The charge was simply that the DVDs appealed to the average person's "prurient interest," were "patently offensive," and "lack serious literary, artistic, political, or scientific value." These are the actual words of the Miller Test that guide the law. If you can get a jury to agree that a given recording, painting, book, DVD, or stage show meets these three tests, the government can declare the thing "obscene." It then loses its First Amendment protection, and it creator and distributor can be sent to jail.
That's right--the depiction of a legal activity can be illegal. Sex is so special, that we're not allowed to see or hear about things that we're allowed to do. I don't know why more people are outraged about this.
The first consideration--"prurient interest"--is not only archaic (do you know what "prurient" means?), it's completely subjective. How are people supposed to judge whether a film or song appeals to their neighbors' healthy or unhealthy interest in sex?
The second consideration--"patently offensive"--is equally subjective. Along with "prurient interest," this is a bizarre standard of lawfulness. If being "offensive" is illegal, there are some Congressmembers who shouldn't be allowed to wear shorts in public. And Joan Rivers should be executed immediately.
The third consideration--"lacks value"--elevates the personal opinions of a dozen random people to god-like status (especially if you're the defendant), and begs for carloads of experts. Is Milk Nymphos satire? An indictment of sexist prohibitions against breast-feeding in public? A documentation of creative use of enemas, or associated paraphilias?
When the Supreme Court first described the Miller Test in 1973, it was intended to codify the chaotic state of American censorship at that time. But it is shockingly subjective. It asks a jury of lay people to discern what their neighbors think about sex--a subject about which people are notoriously shy discussing seriously.
And so here was John Stagliano, in the year 2010--a year in which the planet is melting, and the Taliban wants to destroy our country, and millions of Americans have lost their jobs and are losing their homes--here was John Stagliano on trial in federal court for producing and selling adult videos to adults. Not one single customer had complained. The government had decided to go after him.
After an 18-month investigation, months of trial preparation, and days of courtroom activity, Judge Richard J. Leon, appointed by President George W. Bush, threw the case out on procedural grounds. The government's star witness and the government's lead prosecutor couldn't get their stories straight. They indirectly raised the question of the judge's own ethics, a question the judge firmly denounced.
I'm thrilled that John walks free, because he clearly did nothing wrong. But I'm disappointed that the jury did not get a chance to rule the DVDs not obscene. Judge Leon's decision demands that the government do a more thorough, professional job when censoring what we can watch in the privacy of our homes. I wish instead he had told the government to stay out of our homes and our bedrooms. I wish the jury had had a chance to say the same.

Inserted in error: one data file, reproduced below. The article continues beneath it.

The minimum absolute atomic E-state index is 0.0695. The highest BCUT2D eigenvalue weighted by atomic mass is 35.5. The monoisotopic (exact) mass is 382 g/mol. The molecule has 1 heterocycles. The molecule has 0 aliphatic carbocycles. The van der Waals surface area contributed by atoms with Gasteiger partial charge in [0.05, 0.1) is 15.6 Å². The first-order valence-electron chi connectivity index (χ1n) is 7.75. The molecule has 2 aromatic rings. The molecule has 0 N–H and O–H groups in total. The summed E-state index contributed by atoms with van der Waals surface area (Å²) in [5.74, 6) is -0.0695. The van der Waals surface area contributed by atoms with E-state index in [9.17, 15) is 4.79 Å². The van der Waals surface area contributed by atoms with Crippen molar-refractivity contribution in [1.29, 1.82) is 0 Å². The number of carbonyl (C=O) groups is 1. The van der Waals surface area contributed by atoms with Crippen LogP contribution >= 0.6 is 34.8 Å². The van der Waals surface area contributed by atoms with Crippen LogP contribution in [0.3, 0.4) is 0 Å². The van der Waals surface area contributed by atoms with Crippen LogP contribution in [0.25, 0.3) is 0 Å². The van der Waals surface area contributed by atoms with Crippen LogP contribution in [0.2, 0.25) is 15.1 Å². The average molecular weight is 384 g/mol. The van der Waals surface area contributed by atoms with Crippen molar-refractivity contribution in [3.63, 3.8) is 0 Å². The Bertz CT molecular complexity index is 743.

Instead, people like John Stagliano--yes, who are in it for the money, not for public service-- will have to risk everything so we can enjoy the American freedoms we take for granted. Next time you watch a porn video, or The Daily Show or a violent video game, next time you listen to a rap music on a CD or at a concert, give silent thanks to John. He almost went to jail for you and me.
There's a government agency in Washington whose job is deciding what's "offensive" and should be kept off broadcast TV and radio--the FCC. Their policy is terribly flexible. If material has to do with sexuality or execretory functions, it's "offensive" if the commissioners decide it's offensive. You don't have the right to see or hear "offensive" material on broadcast TV.
A federal court (including a judge appointed by President Bush) ruled this week that that's just too vague, "creating a chilling effect that goes beyond the fleeting expletives at issue here."
That ruling is good news for parents, consumers, and citizens.
Not because we desperately need to hear the words "bullshit" and "dickhead" on TV (the FCC says one is permissible, the other isn't). But because we desperately need to know that our media isn't being censored according to its point of view. And because broadcasters need to know what they are allowed to say. And because citizens need to know what their government won't let them hear or see. And because parents deserve the right to decide what their children will see and hear, rather than the government.
This is a court decision reminding us that we are a nation of laws, not subjective application of laws.
The FCC has tried to have it both ways. On the one hand, they claim they simply want to prevent the broadcast of words and pictures that are "offensive," claiming they're not trying to censor ideas. If so, they should simply provide a list of words and pictures that Americans can't broadcast. It's an infantile approach, but it would provide objective guidance.